by Rob DiCristino
1. Triangle of Sadness (Dir. Ruben Ostlund)
2. My Policeman (Dir. Michael Grandage)
3. Black Adam (Dir. Jaume Collet-Serra)The Shallows and Run All Night. He’s sanded off his killer instincts since joining up with The Rock on 2021’s tepid Jungle Cruise, and Black Adam’s massive box office take leaves little hope that we’ll ever get it back. Like so much of The Rock’s recent work, Black Adam feels like it was made in a boardroom by an algorithm set to maximize four-quadrant saturation in all markets, foreign and domestic. Overqualified thespians like Pierce Brosnan and Aldis Hodge pose for their paychecks while winning youngsters Noah Centineo, Quintessa Swindell, and Bodhi Sabongui do their best Avengers impressions in the background. It’s a grating and cynical movie that thinks you’re dumb. Don’t let it beat you.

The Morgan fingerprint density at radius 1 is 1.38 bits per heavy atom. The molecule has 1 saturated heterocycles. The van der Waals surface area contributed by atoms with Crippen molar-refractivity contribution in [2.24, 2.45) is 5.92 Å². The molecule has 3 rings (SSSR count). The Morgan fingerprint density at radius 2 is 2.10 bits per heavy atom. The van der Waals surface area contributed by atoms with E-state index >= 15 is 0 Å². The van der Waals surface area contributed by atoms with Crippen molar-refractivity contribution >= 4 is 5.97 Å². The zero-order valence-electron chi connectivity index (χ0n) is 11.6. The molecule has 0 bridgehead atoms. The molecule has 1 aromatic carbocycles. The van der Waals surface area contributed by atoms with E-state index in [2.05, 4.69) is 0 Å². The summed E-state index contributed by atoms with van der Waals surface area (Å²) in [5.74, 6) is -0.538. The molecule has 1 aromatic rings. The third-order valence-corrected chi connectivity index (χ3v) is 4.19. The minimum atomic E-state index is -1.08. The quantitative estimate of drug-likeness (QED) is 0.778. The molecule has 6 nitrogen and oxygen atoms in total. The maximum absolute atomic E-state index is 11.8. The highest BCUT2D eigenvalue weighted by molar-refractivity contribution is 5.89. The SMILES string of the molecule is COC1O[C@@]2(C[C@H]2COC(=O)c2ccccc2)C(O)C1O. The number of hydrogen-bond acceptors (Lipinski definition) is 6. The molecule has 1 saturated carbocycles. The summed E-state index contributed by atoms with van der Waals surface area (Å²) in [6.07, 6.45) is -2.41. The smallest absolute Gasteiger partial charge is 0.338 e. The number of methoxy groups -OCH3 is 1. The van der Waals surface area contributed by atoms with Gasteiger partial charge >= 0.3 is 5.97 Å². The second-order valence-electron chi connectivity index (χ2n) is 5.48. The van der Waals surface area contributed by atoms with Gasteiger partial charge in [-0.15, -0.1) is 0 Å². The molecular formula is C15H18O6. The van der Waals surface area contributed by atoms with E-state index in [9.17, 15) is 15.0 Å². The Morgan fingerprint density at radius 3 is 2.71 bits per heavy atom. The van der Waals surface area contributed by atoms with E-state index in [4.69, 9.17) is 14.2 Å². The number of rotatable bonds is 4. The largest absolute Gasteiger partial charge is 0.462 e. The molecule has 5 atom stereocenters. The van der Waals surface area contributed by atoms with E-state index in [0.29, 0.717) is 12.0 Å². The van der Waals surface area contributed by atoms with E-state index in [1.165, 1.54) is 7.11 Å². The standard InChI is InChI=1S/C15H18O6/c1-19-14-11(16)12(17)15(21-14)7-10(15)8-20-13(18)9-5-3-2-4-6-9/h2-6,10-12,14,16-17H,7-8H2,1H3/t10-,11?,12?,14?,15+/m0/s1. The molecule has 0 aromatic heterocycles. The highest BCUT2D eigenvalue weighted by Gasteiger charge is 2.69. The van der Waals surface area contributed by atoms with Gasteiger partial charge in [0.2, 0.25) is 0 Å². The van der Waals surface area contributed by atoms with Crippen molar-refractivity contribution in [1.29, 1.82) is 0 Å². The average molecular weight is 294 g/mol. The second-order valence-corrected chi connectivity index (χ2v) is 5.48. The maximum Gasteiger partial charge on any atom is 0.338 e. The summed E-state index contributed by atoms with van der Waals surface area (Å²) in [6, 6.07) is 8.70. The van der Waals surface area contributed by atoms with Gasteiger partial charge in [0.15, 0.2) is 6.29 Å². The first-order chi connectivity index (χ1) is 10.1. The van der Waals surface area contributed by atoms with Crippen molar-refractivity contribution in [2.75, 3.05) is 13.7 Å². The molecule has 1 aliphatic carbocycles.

4. See How They Run (Dir. Tom George)Amsterdam. While that film was a bloated but earnest mess that saw fit to crush Taylor Swift with a sedan (spoilers for Amsterdam’s best .gif), See How They Run is a lean and mean ninety-minute send-up of Agatha Christie whodunnits that finds London cops Stoppard (Sam Rockwell) and Stalker (Saoirse Ronan) investigating the murder of Hollywood director Leo Kopernick (Adrian Brody), who was poised to start production on a film adaptation of Christie’s The Mousetrap. Kopernick was murdered on a West End stage, in fact, and the prime suspects are the stage Mousetrap’s cast and crew (including Harris Dickinson as Richard Attenborough and Reece Shearsmith as producer John Woolf). Though undoubtedly a B-tier mystery, See How They Run is a burst of empty calories, an airy and delightful romp that makes for a decent palate cleanser between green-screen epics and torturous melodramas.